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Governors call for sobriety after controversial Ikamba song

By Erastus M Mulwa | Published Wed, March 7th 2018 at 15:39, Updated March 7th 2018 at 16:50 GMT +3
Governor Alfred Mutua (left) with his Nyeri counterpart, Mutahi Kahiga after addressing a joint press conference in Machakos on Wednesday where they condemned ethnic differences between their respective communities. [Erastus Mulwa, Standard]

Machakos Governor Alfred Mutua and his Nyeri counterpart, Mutahi Kahiga have called for a sobriety in the ongoing  spat between Kamba and Kikuyu communities.

Addressing a joint press conference at the governor’s office in Machakos on Wednesday, the two leaders said both utterances and actions by some members of Kamba and Kikuyu communities were despicable and contrary to law and order which are the hallmarks of a civilised society.

Referring to recent incidents where vehicles ferrying charcoal from Kitui county were burnt down, and subsequently the release of a hate song, ‘Ikamba’ by some Kikuyu artistes directed at the Kamba community, the two governors called for peace and harmony, noting the said communities had been good neighbors for a long time.

Mutua and Kahiga warned that the country risked growth of intolerance and the planting of seeds of hate due to political aspirations of few individuals. “From the infamous ‘your name betrays you’ statement to hate speech during campaigns period, some politicians have whipped up tribal animosity and primitive behaviors against the two great communities,” they said.

They said political leaders must take responsibility for their utterances and actions and be on the front line in preaching peace among all Kenyan communities.

“The Kamba and Kikuyu communities are not only neighbors but they are literally brothers and sisters drawn from the same ancestors. We strongly condemn utterances and actions that have been recently undertaken that perpetuate tribalism and hatred among the two communities,” the two leaders noted.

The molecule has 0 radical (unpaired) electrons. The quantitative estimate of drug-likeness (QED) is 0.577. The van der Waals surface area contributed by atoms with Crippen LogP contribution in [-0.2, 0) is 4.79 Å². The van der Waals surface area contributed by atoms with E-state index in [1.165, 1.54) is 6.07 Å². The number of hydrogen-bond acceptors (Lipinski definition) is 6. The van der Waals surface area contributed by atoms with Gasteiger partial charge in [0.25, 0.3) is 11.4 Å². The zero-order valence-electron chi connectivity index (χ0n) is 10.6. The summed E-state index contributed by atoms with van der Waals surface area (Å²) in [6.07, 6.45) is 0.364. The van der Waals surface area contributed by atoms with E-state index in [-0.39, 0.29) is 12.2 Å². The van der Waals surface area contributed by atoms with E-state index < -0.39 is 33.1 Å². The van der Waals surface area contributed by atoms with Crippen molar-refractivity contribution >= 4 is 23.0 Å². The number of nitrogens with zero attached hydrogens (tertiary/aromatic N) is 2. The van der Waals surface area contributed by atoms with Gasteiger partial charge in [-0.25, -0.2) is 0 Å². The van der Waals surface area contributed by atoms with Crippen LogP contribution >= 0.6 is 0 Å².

The two leaders noted it was improper to blame one community for trading in charcoal and blame the other community for a hate song done by few individuals.

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Governor Kahiga said the two communities were friends and partners who have traditionally referred to each other as ‘in-laws.’ “We are men of peace, people who believe it does not matter where we were born, you have a right to live and enjoy the fruits of Kenya,” Kahiga said.

 Governor Kahiga said it was critical for leaders to understand their actions and statements affect their behavior of their people. “Kitui county have decided they do not want the charcoal trade in their county and that needs to be respected. Burning of vehicles and retaliation in hate song and statements is wrong and does not promote harmony,” he said.

 The two leaders lauded the move by the council of governors to set up a team to mitigate the feud between Kitui and Kiambu counties.

Governor Kahiga is in Machakos County for a three-day exchange program hosted by Dr Mutua. He is set to tour several development programs implemented by the Mutua-led administration.


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